A COUPLEof times over the past 10 years I’ve stayed with friends in a mountain village in Italy. It’s an area familiar to many Scots of Italian descent. It’s also on the edge of one of Italy’s most treasured achievements – the Abruzzo National Park.

It was first created in 1922, then promptly abolished by Mussolini’s fascist regime before being re-established in 1950. It covers barely one tenth of the land area of our Cairngorm National Park, yet its beautiful native woodlands are home to a multitude of species, including lynx, wolves and brown bears.

This is no inaccessible wilderness. With five towns and villages within the Abruzzo National Park, it’s more densely populated than most of the Scottish Highlands. Farming and forestry coexist with wild nature, along with a strong woodcraft industry.

The park also supports a booming tourist sector. One town, Civitella Alfedena, has an impressive wolf museum, and the lupo is celebrated in the names of local cafes and bars, and in merchandise.

Unlike Scotland, villages are built into mountains – the favourite habitat of wolves. But, despite my best efforts, I have never seen one. They tend to avoid humans.

Which brings me to the launch this week of a new campaigning charity, Rewilding Britain, which my friend from Blairgowrie, Susan Wright, has helped to found.

It’s most prominent figure, George Monbiot, is no stranger to controversy. He has long championed progressive politics. During the referendum campaign he was one of the most passionate English voices in support of independence.

The charity’s website explicitly states: “The island of Britain is geographically diverse and consists of three nations with differing political systems. Rewilding projects on the ground need to be locally owned and locally run.”

The debate over nature and rewilding transcends traditional politics. Yet it does challenge the status quo. According to land campaigner Andy Wightman, there are almost two million hectares of sporting estates in the Highlands alone – twice as much as Rewilding Britain wants to reclaim for nature across Britain over the coming century.

In 50 or 100 years’ time, would we rather see this vast area of Scotland remain a rich man’s playground, managed exclusively for shooting deer and grouse? Or can we envision a new future for at least parts of our vast and empty uplands, by encouraging the restoration of native woodlands and the return of species that were in the past hunted to extinction?

Some of the reaction here to the possible reintroduction of wolves in future decades has been based on irrational fear, probably instilled deep in our psyche by fairytales like Red Riding Hood.

But we need to put our practical heads on. Rewilding can assist the economic regeneration of our straths and glens, through nature-based industries and eco-tourism.

Given our weather, we’re unlikely to want to build villages high in the mountains – which leaves room for wolves to go about their business without any disturbance to us.

Greece can’t be socialist in isolation

I WAS in awe of the Greek people when they stood up to bureaucratic blackmail and voted No to austerity. It was tempting to think that this could be the start of a democratic renaissance across Europe.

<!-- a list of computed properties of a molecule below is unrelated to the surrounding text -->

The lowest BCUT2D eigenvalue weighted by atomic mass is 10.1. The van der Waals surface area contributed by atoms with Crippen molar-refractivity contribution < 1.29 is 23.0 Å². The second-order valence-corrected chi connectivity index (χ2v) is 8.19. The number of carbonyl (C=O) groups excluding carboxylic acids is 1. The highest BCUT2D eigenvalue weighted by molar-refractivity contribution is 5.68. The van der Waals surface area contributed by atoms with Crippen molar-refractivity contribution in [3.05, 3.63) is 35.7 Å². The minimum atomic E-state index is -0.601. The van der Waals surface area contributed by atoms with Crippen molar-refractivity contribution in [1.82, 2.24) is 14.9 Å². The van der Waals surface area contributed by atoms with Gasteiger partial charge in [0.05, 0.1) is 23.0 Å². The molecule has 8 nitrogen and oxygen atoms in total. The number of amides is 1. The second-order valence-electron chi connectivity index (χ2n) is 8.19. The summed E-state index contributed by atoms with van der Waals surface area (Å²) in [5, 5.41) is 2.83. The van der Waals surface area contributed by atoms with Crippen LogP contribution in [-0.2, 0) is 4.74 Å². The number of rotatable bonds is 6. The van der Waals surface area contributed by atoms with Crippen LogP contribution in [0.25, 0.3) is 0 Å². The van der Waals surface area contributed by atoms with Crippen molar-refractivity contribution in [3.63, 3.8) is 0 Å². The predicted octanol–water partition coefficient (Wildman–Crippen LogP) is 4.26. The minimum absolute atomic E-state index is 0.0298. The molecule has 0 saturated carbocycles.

Sadly, the power of the Troika has, for now, snuffed out this revolution – not with tanks, but by threatening mass starvation. Rebellion must be crushed in case it’s contagious.

The decision to accept the deal has, understandably, led to some disappointment within the broad socialist movement in Greece and across Europe.

I did suggest in this column, when Syriza were first elected, that before anyone criticised the party they should ask themselves: “What would I do?”

Sections of the British left have an incurable habit of condemning others for selling out. It’s easy to criticise from the vantage point of the UK, where the forces of anti-capitalism are marginalised and don’t have the responsibility Syriza has. One reason why Syriza’s hands are tied is precisely because of the strength of the right and the weakness of the left elsewhere in Europe.

Some have said Syriza should have marched Greece out of the eurozone. I’m more inclined to listen to people like Myrto Tsakatika, Syriza’s representative in Scotland. She argues cogently it would be a mistake to think that the Greek No vote was a vote for leaving the eurozone and re-establishing the drachma. It was a vote to reject what was on offer in Brussels.

Her analysis is backed by polls that show 80 per cent of Greeks want to stay in the euro. Even the left opposition in Syriza acknowledges that “Grexit” at this time would mean the country would perish.

We know from our own experience here in Scotland – a country much better off than Greece – that many people were terrified of breaking with the pound.

The Greek people are in the eye of the storm and and fearful of the future. Much as it may disappoint some, they are not gripped by a desire to go it alone and build an isolated socialist outpost.

I’m not usually one to quote Trotsky – or anyone else who lived in a different time – but the anti-Stalinist dissident was right when he said you can’t build socialism in a single country.

And, with the socialist left in Britain too weak to come to the aid of Greece, it should desist from hurling stones from the glass house.